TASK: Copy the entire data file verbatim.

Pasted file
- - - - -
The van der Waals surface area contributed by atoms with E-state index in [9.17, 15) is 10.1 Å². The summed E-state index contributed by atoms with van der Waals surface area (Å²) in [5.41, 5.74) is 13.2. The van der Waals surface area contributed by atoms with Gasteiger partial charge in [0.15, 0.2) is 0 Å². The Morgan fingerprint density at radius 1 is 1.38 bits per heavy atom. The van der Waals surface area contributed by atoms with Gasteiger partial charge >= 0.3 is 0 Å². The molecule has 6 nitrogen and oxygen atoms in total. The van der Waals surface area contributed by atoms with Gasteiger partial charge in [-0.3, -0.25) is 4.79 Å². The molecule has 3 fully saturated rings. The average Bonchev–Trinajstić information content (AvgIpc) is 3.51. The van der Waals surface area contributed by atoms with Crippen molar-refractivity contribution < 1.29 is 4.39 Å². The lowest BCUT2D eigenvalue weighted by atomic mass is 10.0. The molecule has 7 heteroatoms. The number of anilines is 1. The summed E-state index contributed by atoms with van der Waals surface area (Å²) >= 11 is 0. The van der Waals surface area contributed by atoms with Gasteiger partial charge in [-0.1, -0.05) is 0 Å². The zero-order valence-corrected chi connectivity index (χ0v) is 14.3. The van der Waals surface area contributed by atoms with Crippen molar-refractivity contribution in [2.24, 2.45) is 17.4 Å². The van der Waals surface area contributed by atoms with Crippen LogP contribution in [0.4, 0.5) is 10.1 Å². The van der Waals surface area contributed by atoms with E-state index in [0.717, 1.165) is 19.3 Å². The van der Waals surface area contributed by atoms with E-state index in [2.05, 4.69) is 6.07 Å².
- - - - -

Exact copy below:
The van der Waals surface area contributed by atoms with E-state index in [9.17, 15) is 10.1 Å². The summed E-state index contributed by atoms with van der Waals surface area (Å²) in [5.41, 5.74) is 13.2. The van der Waals surface area contributed by atoms with Gasteiger partial charge in [0.15, 0.2) is 0 Å². The Morgan fingerprint density at radius 1 is 1.38 bits per heavy atom. The van der Waals surface area contributed by atoms with Gasteiger partial charge >= 0.3 is 0 Å². The molecule has 6 nitrogen and oxygen atoms in total. The van der Waals surface area contributed by atoms with Gasteiger partial charge in [-0.3, -0.25) is 4.79 Å². The molecule has 3 fully saturated rings. The average Bonchev–Trinajstić information content (AvgIpc) is 3.51. The van der Waals surface area contributed by atoms with Crippen molar-refractivity contribution < 1.29 is 4.39 Å². The lowest BCUT2D eigenvalue weighted by atomic mass is 10.0. The molecule has 7 heteroatoms. The number of anilines is 1. The summed E-state index contributed by atoms with van der Waals surface area (Å²) >= 11 is 0. The van der Waals surface area contributed by atoms with Gasteiger partial charge in [-0.1, -0.05) is 0 Å². The zero-order valence-corrected chi connectivity index (χ0v) is 14.3. The van der Waals surface area contributed by atoms with Crippen molar-refractivity contribution in [2.24, 2.45) is 17.4 Å². The van der Waals surface area contributed by atoms with Crippen LogP contribution in [0.4, 0.5) is 10.1 Å². The van der Waals surface area contributed by atoms with E-state index in [0.717, 1.165) is 19.3 Å². The van der Waals surface area contributed by atoms with E-state index in [2.05, 4.69) is 6.07 Å².